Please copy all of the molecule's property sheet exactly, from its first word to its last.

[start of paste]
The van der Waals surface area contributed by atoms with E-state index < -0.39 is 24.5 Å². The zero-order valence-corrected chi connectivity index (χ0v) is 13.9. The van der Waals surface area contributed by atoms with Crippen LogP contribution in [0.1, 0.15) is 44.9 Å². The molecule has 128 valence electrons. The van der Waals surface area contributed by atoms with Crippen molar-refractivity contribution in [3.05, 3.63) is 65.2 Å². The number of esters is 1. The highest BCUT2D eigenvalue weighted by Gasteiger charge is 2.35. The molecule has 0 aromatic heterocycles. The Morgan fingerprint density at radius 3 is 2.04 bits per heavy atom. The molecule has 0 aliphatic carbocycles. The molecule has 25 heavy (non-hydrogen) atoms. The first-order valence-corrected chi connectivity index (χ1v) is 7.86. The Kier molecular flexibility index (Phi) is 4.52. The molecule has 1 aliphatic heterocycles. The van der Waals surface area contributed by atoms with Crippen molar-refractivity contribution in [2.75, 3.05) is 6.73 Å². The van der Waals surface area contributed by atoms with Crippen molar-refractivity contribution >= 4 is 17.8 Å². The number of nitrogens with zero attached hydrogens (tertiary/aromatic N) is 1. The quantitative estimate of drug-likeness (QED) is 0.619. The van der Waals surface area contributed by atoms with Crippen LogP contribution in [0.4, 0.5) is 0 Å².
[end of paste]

The van der Waals surface area contributed by atoms with E-state index < -0.39 is 24.5 Å². The zero-order valence-corrected chi connectivity index (χ0v) is 13.9. The van der Waals surface area contributed by atoms with Crippen LogP contribution in [0.1, 0.15) is 44.9 Å². The molecule has 128 valence electrons. The van der Waals surface area contributed by atoms with Crippen molar-refractivity contribution in [3.05, 3.63) is 65.2 Å². The number of esters is 1. The highest BCUT2D eigenvalue weighted by Gasteiger charge is 2.35. The molecule has 0 aromatic heterocycles. The Morgan fingerprint density at radius 3 is 2.04 bits per heavy atom. The molecule has 0 aliphatic carbocycles. The molecule has 25 heavy (non-hydrogen) atoms. The first-order valence-corrected chi connectivity index (χ1v) is 7.86. The Kier molecular flexibility index (Phi) is 4.52. The molecule has 1 aliphatic heterocycles. The van der Waals surface area contributed by atoms with Crippen molar-refractivity contribution in [2.75, 3.05) is 6.73 Å². The van der Waals surface area contributed by atoms with Crippen molar-refractivity contribution >= 4 is 17.8 Å². The number of nitrogens with zero attached hydrogens (tertiary/aromatic N) is 1. The quantitative estimate of drug-likeness (QED) is 0.619. The van der Waals surface area contributed by atoms with Crippen LogP contribution in [0.4, 0.5) is 0 Å².